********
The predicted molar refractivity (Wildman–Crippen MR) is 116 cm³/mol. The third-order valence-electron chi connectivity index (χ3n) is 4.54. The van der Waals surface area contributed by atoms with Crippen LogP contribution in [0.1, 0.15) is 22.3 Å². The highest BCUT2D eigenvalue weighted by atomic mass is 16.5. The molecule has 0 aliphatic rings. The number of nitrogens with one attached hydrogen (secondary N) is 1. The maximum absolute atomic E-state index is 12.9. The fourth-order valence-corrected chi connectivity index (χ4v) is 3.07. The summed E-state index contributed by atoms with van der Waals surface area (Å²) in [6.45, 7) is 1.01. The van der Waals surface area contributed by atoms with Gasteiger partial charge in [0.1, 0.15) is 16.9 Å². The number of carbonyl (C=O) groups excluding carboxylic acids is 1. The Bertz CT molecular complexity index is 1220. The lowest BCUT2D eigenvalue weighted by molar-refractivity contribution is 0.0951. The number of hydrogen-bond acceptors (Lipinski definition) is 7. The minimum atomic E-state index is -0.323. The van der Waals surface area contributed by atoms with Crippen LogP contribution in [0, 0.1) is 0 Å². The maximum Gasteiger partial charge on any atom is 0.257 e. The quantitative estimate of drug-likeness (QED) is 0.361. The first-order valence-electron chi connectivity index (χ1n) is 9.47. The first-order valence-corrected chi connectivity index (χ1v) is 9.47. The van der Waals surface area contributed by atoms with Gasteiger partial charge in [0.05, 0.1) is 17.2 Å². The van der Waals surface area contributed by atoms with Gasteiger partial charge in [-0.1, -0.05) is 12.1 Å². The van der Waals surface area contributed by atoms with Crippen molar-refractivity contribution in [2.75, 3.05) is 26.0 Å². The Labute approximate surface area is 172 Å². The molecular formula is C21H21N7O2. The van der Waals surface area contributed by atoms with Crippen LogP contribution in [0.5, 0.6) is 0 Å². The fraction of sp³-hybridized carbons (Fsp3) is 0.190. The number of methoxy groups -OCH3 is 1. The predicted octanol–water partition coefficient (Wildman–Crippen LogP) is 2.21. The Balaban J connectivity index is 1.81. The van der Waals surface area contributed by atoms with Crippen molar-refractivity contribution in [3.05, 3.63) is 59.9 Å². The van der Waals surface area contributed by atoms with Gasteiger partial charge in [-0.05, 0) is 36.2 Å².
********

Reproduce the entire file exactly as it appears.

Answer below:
The predicted molar refractivity (Wildman–Crippen MR) is 116 cm³/mol. The third-order valence-electron chi connectivity index (χ3n) is 4.54. The van der Waals surface area contributed by atoms with Crippen LogP contribution in [0.1, 0.15) is 22.3 Å². The highest BCUT2D eigenvalue weighted by atomic mass is 16.5. The molecule has 0 aliphatic rings. The number of nitrogens with one attached hydrogen (secondary N) is 1. The maximum absolute atomic E-state index is 12.9. The fourth-order valence-corrected chi connectivity index (χ4v) is 3.07. The summed E-state index contributed by atoms with van der Waals surface area (Å²) in [6.45, 7) is 1.01. The van der Waals surface area contributed by atoms with Gasteiger partial charge in [0.1, 0.15) is 16.9 Å². The number of carbonyl (C=O) groups excluding carboxylic acids is 1. The Bertz CT molecular complexity index is 1220. The lowest BCUT2D eigenvalue weighted by molar-refractivity contribution is 0.0951. The number of hydrogen-bond acceptors (Lipinski definition) is 7. The minimum atomic E-state index is -0.323. The van der Waals surface area contributed by atoms with Crippen LogP contribution in [0, 0.1) is 0 Å². The maximum Gasteiger partial charge on any atom is 0.257 e. The quantitative estimate of drug-likeness (QED) is 0.361. The first-order valence-electron chi connectivity index (χ1n) is 9.47. The first-order valence-corrected chi connectivity index (χ1v) is 9.47. The van der Waals surface area contributed by atoms with Gasteiger partial charge in [0.05, 0.1) is 17.2 Å². The van der Waals surface area contributed by atoms with Gasteiger partial charge in [-0.1, -0.05) is 12.1 Å². The van der Waals surface area contributed by atoms with Crippen molar-refractivity contribution in [2.75, 3.05) is 26.0 Å². The Labute approximate surface area is 172 Å². The molecular formula is C21H21N7O2. The van der Waals surface area contributed by atoms with Crippen LogP contribution in [0.5, 0.6) is 0 Å². The fraction of sp³-hybridized carbons (Fsp3) is 0.190. The number of methoxy groups -OCH3 is 1. The predicted octanol–water partition coefficient (Wildman–Crippen LogP) is 2.21. The Balaban J connectivity index is 1.81. The van der Waals surface area contributed by atoms with Crippen molar-refractivity contribution in [3.05, 3.63) is 59.9 Å². The van der Waals surface area contributed by atoms with Gasteiger partial charge in [-0.05, 0) is 36.2 Å².